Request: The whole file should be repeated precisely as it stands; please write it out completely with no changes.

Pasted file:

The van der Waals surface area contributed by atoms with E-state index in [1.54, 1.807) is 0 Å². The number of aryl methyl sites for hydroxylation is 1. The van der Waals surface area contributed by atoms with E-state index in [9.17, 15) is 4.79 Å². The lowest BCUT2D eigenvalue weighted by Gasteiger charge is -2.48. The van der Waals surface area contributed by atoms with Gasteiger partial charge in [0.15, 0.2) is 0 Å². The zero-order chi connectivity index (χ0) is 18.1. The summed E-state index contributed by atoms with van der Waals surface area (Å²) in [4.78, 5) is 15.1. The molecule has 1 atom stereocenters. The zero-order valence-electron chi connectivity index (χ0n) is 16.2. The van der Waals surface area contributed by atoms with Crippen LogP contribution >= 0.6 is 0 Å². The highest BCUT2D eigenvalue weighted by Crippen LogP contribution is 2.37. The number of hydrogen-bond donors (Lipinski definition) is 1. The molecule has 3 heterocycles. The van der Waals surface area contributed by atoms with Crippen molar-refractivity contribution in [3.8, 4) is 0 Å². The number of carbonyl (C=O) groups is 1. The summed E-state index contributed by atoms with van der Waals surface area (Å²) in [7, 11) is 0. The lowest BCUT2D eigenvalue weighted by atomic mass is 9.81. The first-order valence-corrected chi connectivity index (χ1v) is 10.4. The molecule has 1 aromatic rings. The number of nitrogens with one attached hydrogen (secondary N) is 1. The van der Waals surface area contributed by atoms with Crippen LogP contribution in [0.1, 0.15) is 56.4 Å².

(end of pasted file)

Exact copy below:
The van der Waals surface area contributed by atoms with E-state index in [1.54, 1.807) is 0 Å². The number of aryl methyl sites for hydroxylation is 1. The van der Waals surface area contributed by atoms with E-state index in [9.17, 15) is 4.79 Å². The lowest BCUT2D eigenvalue weighted by Gasteiger charge is -2.48. The van der Waals surface area contributed by atoms with Gasteiger partial charge in [0.15, 0.2) is 0 Å². The zero-order chi connectivity index (χ0) is 18.1. The summed E-state index contributed by atoms with van der Waals surface area (Å²) in [4.78, 5) is 15.1. The molecule has 1 atom stereocenters. The zero-order valence-electron chi connectivity index (χ0n) is 16.2. The van der Waals surface area contributed by atoms with Crippen LogP contribution >= 0.6 is 0 Å². The highest BCUT2D eigenvalue weighted by Crippen LogP contribution is 2.37. The number of hydrogen-bond donors (Lipinski definition) is 1. The molecule has 3 heterocycles. The van der Waals surface area contributed by atoms with Crippen molar-refractivity contribution in [3.8, 4) is 0 Å². The number of carbonyl (C=O) groups is 1. The summed E-state index contributed by atoms with van der Waals surface area (Å²) in [7, 11) is 0. The lowest BCUT2D eigenvalue weighted by atomic mass is 9.81. The first-order valence-corrected chi connectivity index (χ1v) is 10.4. The molecule has 1 aromatic rings. The number of nitrogens with one attached hydrogen (secondary N) is 1. The van der Waals surface area contributed by atoms with Crippen LogP contribution in [0.1, 0.15) is 56.4 Å².